International Journal of Molecular Sciences, Vol.16, No.12, 28931-28942, 2015
Protective Role of Proton-Sensing TDAG8 in Lipopolysaccharide-Induced Acute Lung Injury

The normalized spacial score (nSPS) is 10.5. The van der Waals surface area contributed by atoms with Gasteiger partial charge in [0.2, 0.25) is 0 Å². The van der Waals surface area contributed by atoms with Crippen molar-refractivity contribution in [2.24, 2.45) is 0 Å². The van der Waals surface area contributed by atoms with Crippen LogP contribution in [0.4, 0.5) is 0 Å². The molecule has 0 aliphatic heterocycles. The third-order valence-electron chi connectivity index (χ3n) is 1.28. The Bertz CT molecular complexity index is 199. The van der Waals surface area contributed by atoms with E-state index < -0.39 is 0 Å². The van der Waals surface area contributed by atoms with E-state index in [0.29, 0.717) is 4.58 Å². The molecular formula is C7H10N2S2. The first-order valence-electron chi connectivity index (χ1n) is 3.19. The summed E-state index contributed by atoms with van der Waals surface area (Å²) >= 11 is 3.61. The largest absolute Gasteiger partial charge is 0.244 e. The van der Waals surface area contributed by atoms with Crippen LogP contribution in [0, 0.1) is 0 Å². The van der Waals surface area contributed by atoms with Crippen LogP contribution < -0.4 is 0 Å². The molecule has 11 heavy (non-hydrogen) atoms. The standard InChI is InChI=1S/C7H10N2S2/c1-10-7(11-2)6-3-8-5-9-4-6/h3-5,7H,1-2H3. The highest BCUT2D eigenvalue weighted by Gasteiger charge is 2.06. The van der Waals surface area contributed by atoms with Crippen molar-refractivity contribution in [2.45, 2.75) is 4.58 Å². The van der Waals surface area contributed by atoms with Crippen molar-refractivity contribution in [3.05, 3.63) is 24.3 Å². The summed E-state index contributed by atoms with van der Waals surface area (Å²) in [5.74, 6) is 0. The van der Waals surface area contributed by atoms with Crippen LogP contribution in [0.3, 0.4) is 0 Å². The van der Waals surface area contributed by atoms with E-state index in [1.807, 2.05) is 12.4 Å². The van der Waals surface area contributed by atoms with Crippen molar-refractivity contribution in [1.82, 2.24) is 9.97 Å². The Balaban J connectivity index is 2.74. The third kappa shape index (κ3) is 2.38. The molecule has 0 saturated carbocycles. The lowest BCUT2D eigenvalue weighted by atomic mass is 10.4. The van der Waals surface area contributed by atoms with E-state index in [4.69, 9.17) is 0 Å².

Acute lung injury is characterized by the infiltration of neutrophils into lungs and the subsequent impairment of lung function. Here we explored the role of TDAG8 in lung injury induced by lipopolysaccharide (LPS) administrated intratracheally. In this model, cytokines and chemokines released from resident macrophages are shown to cause neutrophilic inflammation in the lungs. We found that LPS treatment increased TDAG8 expression in the lungs and confirmed its expression in resident macrophages in bronchoalveolar lavage (BAL) fluids. LPS administration remarkably increased neutrophil accumulation without appreciable change in the resident macrophages, which was associated with increased penetration of blood proteins into BAL fluids, interstitial accumulation of inflammatory cells, and damage of the alveolar architecture. The LPS-induced neutrophil accumulation and the associated lung damage were enhanced in TDAG8-deficient mice as compared with those in wild-type mice. LPS also increased several mRNA and protein expressions of inflammatory cytokines and chemokines in the lungs or BAL fluids. Among these inflammatory mediators, mRNA and protein expression of KC (also known as CXCL1), a chemokine of neutrophils, were significantly enhanced by TDAG8 deficiency. We conclude that TDAG8 is a negative regulator for lung neutrophilic inflammation and injury, in part, through the inhibition of chemokine production.